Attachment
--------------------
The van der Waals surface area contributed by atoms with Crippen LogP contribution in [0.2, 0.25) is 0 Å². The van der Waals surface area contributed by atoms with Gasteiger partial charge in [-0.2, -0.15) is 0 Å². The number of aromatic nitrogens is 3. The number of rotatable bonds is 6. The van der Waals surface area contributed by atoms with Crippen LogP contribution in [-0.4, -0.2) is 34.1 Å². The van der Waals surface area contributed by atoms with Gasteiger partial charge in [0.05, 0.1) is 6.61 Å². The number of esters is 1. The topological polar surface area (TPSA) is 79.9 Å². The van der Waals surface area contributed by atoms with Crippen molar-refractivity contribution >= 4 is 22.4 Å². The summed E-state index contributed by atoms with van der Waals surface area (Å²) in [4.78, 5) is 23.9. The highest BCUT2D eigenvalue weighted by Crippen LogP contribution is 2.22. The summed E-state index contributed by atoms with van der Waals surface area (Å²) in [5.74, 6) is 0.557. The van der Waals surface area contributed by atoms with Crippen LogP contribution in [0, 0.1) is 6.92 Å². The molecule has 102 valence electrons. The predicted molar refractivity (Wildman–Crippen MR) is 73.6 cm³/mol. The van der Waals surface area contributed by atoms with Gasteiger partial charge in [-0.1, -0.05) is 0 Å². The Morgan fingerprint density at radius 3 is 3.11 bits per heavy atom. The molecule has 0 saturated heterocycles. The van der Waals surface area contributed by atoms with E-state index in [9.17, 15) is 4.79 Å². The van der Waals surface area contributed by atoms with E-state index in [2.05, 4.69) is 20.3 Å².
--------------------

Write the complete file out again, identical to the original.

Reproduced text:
The van der Waals surface area contributed by atoms with Crippen LogP contribution in [0.2, 0.25) is 0 Å². The van der Waals surface area contributed by atoms with Gasteiger partial charge in [-0.2, -0.15) is 0 Å². The number of aromatic nitrogens is 3. The number of rotatable bonds is 6. The van der Waals surface area contributed by atoms with Crippen LogP contribution in [-0.4, -0.2) is 34.1 Å². The van der Waals surface area contributed by atoms with Gasteiger partial charge in [0.05, 0.1) is 6.61 Å². The number of esters is 1. The topological polar surface area (TPSA) is 79.9 Å². The van der Waals surface area contributed by atoms with Crippen molar-refractivity contribution >= 4 is 22.4 Å². The summed E-state index contributed by atoms with van der Waals surface area (Å²) in [4.78, 5) is 23.9. The highest BCUT2D eigenvalue weighted by Crippen LogP contribution is 2.22. The summed E-state index contributed by atoms with van der Waals surface area (Å²) in [5.74, 6) is 0.557. The van der Waals surface area contributed by atoms with Crippen LogP contribution in [0, 0.1) is 6.92 Å². The molecule has 102 valence electrons. The predicted molar refractivity (Wildman–Crippen MR) is 73.6 cm³/mol. The van der Waals surface area contributed by atoms with Gasteiger partial charge in [-0.1, -0.05) is 0 Å². The Morgan fingerprint density at radius 3 is 3.11 bits per heavy atom. The molecule has 0 saturated heterocycles. The van der Waals surface area contributed by atoms with E-state index in [9.17, 15) is 4.79 Å². The van der Waals surface area contributed by atoms with E-state index in [2.05, 4.69) is 20.3 Å².